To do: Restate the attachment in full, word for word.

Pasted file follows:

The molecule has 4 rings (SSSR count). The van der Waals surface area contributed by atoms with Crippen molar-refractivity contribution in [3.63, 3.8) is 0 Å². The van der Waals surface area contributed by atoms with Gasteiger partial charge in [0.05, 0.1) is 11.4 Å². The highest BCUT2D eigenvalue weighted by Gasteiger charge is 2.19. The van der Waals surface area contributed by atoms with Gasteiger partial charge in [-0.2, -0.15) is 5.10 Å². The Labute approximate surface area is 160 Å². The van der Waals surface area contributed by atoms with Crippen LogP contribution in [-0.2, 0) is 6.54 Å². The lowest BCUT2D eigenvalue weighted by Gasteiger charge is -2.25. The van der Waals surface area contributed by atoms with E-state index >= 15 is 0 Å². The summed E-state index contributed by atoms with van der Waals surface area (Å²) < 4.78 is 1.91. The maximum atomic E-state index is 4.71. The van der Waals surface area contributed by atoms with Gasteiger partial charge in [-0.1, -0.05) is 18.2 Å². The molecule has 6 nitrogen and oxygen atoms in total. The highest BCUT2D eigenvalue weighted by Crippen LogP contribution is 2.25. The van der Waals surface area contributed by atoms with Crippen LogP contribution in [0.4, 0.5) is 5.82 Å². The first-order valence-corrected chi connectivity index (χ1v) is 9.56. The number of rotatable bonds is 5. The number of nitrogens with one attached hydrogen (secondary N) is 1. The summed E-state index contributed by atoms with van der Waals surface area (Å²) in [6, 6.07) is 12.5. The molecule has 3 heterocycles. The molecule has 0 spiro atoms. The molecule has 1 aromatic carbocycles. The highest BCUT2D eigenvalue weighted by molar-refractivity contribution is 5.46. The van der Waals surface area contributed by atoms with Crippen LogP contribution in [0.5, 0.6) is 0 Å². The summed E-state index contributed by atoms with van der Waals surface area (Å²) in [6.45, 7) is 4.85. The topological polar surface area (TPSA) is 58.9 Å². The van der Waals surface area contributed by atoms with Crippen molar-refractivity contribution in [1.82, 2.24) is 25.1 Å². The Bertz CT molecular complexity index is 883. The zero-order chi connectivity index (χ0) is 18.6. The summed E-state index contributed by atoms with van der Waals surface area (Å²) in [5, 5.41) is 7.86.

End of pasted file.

The molecule has 4 rings (SSSR count). The van der Waals surface area contributed by atoms with Crippen molar-refractivity contribution in [3.63, 3.8) is 0 Å². The van der Waals surface area contributed by atoms with Gasteiger partial charge in [0.05, 0.1) is 11.4 Å². The highest BCUT2D eigenvalue weighted by Gasteiger charge is 2.19. The van der Waals surface area contributed by atoms with Gasteiger partial charge in [-0.2, -0.15) is 5.10 Å². The Labute approximate surface area is 160 Å². The van der Waals surface area contributed by atoms with Crippen LogP contribution in [-0.2, 0) is 6.54 Å². The lowest BCUT2D eigenvalue weighted by Gasteiger charge is -2.25. The van der Waals surface area contributed by atoms with E-state index >= 15 is 0 Å². The summed E-state index contributed by atoms with van der Waals surface area (Å²) < 4.78 is 1.91. The maximum atomic E-state index is 4.71. The van der Waals surface area contributed by atoms with Gasteiger partial charge in [-0.1, -0.05) is 18.2 Å². The molecule has 6 nitrogen and oxygen atoms in total. The highest BCUT2D eigenvalue weighted by Crippen LogP contribution is 2.25. The van der Waals surface area contributed by atoms with Crippen LogP contribution in [0.4, 0.5) is 5.82 Å². The first-order valence-corrected chi connectivity index (χ1v) is 9.56. The number of rotatable bonds is 5. The number of nitrogens with one attached hydrogen (secondary N) is 1. The summed E-state index contributed by atoms with van der Waals surface area (Å²) in [6, 6.07) is 12.5. The molecule has 3 heterocycles. The molecule has 0 spiro atoms. The molecule has 1 aromatic carbocycles. The highest BCUT2D eigenvalue weighted by molar-refractivity contribution is 5.46. The van der Waals surface area contributed by atoms with Crippen LogP contribution in [0.5, 0.6) is 0 Å². The summed E-state index contributed by atoms with van der Waals surface area (Å²) in [6.45, 7) is 4.85. The topological polar surface area (TPSA) is 58.9 Å². The van der Waals surface area contributed by atoms with Crippen molar-refractivity contribution in [1.82, 2.24) is 25.1 Å². The Bertz CT molecular complexity index is 883. The zero-order chi connectivity index (χ0) is 18.6. The summed E-state index contributed by atoms with van der Waals surface area (Å²) in [5, 5.41) is 7.86.